A Broken Heart


Please Look After Mother

I usually read with my head.    Books that try to claim my heart, frequently meet with my resistance.   I like to second-guess an author if they are trying to make me weep, feel sad, or to tug at my emotions.  The books that seduce me are mostly darkly funny to mask their sadness.   I loved ‘The Forgotten Waltz’ by Anne Enright; I like her writing, the wicked way she carves into your heart through your head.          We bring to our reading so much of ourselves, both our past selves and the now.    My youngest son lives in Seoul, is married to a Korean girl and has through marriage, become part of a Korean family.  I have visited Seoul now three times and I love the city and the people and most especially of course, my son’s wife and her family.    Add to the mix, that I am almost 62, the same age that my mother was when she died.     Then one more ingredient.   I am in Sydney on a short holiday, which is where I was working forty years ago, when my Aunt phoned to say ‘come home’ your mother has had a heart attack.

So, perhaps I am predisposed at this particular time, for this particular book that has just won the Man Asia Literary Prize Please Look After Mother by Kyung Sook Shin translated from Korean by Chi-Young Kim.    I found it heart-breaking.    Almost from the start, my heart was breaking.   It is such a superbly simple, yet deeply affecting novel.    I’m not sure if it is because the book is in translation that the writer is so easily able to transgress, to override, to ignore my self-erected emotional barriers.

I cried easily and without self censure.   It is a beautiful story, made all the more affecting because of the shifting perspectives in each chapter, as the family set out to find their mother, lost at Seoul Railway Station.    Seoul is one of the most modern, populated cities in the world today.   The mother in this novel who has always walked a few steps behind her husband, fails to get on to the train and it’s only after the train has left the station that he realises she is not on it.   We get to hear from her children and from her husband how they see their mother, now that she is missing as they comb the train stations, hand out flyers, and revisit parts of Seoul they lived in years ago, where she might have gone looking for them.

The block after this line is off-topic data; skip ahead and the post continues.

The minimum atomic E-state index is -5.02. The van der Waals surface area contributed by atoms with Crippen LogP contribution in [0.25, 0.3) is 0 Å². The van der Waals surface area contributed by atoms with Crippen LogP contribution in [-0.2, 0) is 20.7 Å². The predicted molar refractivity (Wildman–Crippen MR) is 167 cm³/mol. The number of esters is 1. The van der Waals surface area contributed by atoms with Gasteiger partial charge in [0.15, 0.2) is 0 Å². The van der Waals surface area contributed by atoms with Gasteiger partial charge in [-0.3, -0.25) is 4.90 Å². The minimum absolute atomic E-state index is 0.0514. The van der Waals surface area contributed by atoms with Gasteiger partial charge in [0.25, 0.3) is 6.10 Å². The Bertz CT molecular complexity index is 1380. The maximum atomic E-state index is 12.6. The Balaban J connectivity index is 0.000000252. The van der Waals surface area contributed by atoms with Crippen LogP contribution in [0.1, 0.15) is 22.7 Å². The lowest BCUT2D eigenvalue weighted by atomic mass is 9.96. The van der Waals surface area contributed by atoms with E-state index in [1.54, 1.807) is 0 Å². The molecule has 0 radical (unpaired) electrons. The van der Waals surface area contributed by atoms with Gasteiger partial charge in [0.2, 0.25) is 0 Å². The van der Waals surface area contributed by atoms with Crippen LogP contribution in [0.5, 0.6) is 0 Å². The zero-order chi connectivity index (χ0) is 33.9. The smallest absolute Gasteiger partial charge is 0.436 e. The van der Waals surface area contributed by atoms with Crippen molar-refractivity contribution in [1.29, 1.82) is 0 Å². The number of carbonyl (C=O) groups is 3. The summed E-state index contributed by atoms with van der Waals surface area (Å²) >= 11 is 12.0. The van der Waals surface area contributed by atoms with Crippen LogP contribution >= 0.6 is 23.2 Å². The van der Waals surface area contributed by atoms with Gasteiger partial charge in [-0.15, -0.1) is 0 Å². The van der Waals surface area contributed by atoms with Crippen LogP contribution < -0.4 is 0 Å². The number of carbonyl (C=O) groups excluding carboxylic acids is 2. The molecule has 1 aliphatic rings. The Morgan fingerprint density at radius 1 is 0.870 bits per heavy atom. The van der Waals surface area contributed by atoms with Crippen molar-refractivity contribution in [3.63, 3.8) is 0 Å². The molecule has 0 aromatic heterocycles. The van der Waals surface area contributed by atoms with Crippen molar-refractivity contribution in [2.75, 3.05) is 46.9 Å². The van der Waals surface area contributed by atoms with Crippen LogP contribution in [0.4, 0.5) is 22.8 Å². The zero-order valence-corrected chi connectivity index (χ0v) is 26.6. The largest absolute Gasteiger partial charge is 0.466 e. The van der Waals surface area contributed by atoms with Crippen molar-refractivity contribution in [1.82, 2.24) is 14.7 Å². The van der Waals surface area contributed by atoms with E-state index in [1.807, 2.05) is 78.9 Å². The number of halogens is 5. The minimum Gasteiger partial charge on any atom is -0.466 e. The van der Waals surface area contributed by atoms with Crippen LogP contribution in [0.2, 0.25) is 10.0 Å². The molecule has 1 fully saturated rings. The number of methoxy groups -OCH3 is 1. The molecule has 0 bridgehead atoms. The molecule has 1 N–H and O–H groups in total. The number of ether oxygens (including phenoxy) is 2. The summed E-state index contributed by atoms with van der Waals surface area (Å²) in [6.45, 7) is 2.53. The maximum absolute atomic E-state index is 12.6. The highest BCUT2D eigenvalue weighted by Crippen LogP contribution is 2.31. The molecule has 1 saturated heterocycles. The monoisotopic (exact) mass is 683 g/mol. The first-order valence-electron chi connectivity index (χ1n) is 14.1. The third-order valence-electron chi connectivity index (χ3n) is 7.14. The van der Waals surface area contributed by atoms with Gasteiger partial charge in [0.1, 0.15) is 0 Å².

The first voice is her daughter, now a feted and famous author and she recalls spontaneously going to visit her mother one day after one of her novels is translated into Braille and she had read to a group of blind people.    She buys an octopus and visits her mother.  It is the blending of food, train stations, cultural customs, convention, tradition and modernity that makes this book sing.   Yes, I admit, I found even the names of places enchanting, because I recognised them, newly recognised them, and felt a connection.    My son is fortunate to have the loving affection of his wife’s family and because he is vegetarian, when he visits his mother-in-law, she prepares all his favourite foods with delicious meat substitutes, pampers him, mothers him, and as his mother back in New Zealand, I feel deep gratitude for this.    So, yes, I am the perfect candidate for this book, I recognise that.